Anthony v. Yahoo! Inc., 421 F.Supp.2d 1257 (N.D. Cal. 2006) (full-text).
Factual Background Edit
Robert Anthony sued Yahoo! for breach of contract, fraud, negligent misrepresentation, deceptive and unfair practices under Florida law, unjust enrichment, and restitution. He claimed that Yahoo! “deliberately and intentionally  originates, creates, and perpetuates false and/or non-existent profiles on its [dating services] sites” to trick people . . . into joining the service and renewing their memberships.”
Trial Court Proceedings Edit
Yahoo! moved to dismiss all these claims. Judge Ronald M. Whyte dismissed the claims for breach of contract, unjust enrichment, and restitution, but denied Yahoo!’s request to dismiss the claims for fraud, negligent misrepresentation, and deceptive and unfair practices under Florida law.
Yahoo! argued that the Section 230 of the Communications Decency Act (CDA) barred plaintiff’s claims for fraud and negligent misrepresentation. But the statute protects interactive providers only against information supplied by another content provider. Citing Ben Ezra, Weinstein & Co. v. America Online, Inc., Yahoo! argued that it was not liable “based on profile content.” Judge Whyte disagreed:
|“|| Yahoo’s assertion sweeps too broadly. Anthony alleges that Yahoo! creates false profiles, not merely fails to delete them. . . . In addition, Anthony claims that Yahoo! sends users false profiles for the purpose of luring them into renewing their subscriptions. . . . No case of which this court is aware has immunized a defendant from allegations that it created tortious content. . . . If, as Anthony claims, Yahoo! manufactured false profiles, then it is an 'information content provider' itself and the CDA does not shield it from liability.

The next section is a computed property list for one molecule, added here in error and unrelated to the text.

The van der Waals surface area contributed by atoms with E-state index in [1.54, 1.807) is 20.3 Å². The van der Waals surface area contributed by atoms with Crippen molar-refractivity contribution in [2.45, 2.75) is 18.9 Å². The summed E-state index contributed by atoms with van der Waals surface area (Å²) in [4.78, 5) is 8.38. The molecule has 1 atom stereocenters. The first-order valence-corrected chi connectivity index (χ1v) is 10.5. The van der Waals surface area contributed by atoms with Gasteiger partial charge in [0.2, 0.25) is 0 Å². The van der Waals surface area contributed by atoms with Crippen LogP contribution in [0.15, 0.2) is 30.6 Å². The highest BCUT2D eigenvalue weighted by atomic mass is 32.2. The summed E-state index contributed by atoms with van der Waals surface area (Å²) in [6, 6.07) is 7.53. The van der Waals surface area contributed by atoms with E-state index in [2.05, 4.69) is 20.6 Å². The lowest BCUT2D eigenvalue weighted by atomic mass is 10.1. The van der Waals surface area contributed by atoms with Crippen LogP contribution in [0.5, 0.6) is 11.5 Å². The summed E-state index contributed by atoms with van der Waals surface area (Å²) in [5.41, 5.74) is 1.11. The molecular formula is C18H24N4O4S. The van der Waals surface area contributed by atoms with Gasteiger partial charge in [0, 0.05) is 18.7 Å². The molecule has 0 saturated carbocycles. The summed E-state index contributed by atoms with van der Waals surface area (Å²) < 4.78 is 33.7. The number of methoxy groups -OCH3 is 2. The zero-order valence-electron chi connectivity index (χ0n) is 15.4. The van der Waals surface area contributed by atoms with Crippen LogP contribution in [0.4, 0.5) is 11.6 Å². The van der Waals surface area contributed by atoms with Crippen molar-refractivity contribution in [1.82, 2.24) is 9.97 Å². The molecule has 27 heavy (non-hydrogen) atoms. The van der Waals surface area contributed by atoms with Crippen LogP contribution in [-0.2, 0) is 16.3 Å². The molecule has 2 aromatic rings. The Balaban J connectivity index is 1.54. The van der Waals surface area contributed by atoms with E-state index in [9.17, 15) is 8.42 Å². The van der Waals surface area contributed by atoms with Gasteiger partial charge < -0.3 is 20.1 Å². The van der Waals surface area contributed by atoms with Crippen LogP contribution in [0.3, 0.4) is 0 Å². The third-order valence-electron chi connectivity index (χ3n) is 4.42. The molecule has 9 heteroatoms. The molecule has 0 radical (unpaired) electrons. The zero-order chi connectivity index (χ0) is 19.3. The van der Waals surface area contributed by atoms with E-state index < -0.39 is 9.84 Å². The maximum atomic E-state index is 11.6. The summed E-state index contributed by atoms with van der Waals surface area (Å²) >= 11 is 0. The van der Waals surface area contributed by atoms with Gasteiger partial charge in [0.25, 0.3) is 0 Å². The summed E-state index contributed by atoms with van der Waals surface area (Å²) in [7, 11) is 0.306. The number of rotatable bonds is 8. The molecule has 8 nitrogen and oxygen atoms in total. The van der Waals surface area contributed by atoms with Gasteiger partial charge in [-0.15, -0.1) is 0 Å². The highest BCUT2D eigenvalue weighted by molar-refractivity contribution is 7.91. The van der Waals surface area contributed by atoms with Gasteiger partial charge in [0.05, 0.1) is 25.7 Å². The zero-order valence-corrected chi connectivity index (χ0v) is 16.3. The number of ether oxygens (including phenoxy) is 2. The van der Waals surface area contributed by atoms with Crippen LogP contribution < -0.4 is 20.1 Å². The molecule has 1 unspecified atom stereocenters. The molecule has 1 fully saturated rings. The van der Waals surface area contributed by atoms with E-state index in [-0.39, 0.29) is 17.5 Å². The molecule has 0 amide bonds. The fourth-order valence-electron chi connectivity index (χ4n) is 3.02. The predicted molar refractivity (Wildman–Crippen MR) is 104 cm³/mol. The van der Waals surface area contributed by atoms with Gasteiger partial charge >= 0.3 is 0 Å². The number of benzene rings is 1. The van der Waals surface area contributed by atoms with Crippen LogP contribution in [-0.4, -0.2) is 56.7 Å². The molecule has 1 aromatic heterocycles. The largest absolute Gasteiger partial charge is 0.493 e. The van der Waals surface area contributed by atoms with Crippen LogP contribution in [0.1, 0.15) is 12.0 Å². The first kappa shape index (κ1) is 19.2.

In addition, the CDA does not defeat Anthony’s allegations that Yahoo! sent ‘profiles of actual, legitimate former subscribers whose subscriptions had expired and who were no longer members of the service, to current members of the service.’ Admittedly, third parties created these profiles. . . . Because Anthony posits that Yahoo’s manner of presenting the profiles — not the underlying profiles themselves — constitute fraud, the CDA does not apply.
Yahoo! argued that Anthony did not plead the Florida version of the FTC Act (known as FDUTPA) “with specificity”; Yahoo!’s motion to dismiss this claim was also denied. Judge Whyte gave Anthony 20 days to amend his pleadings alleging fraud, negligent misrepresentation, and FDUTPA violations.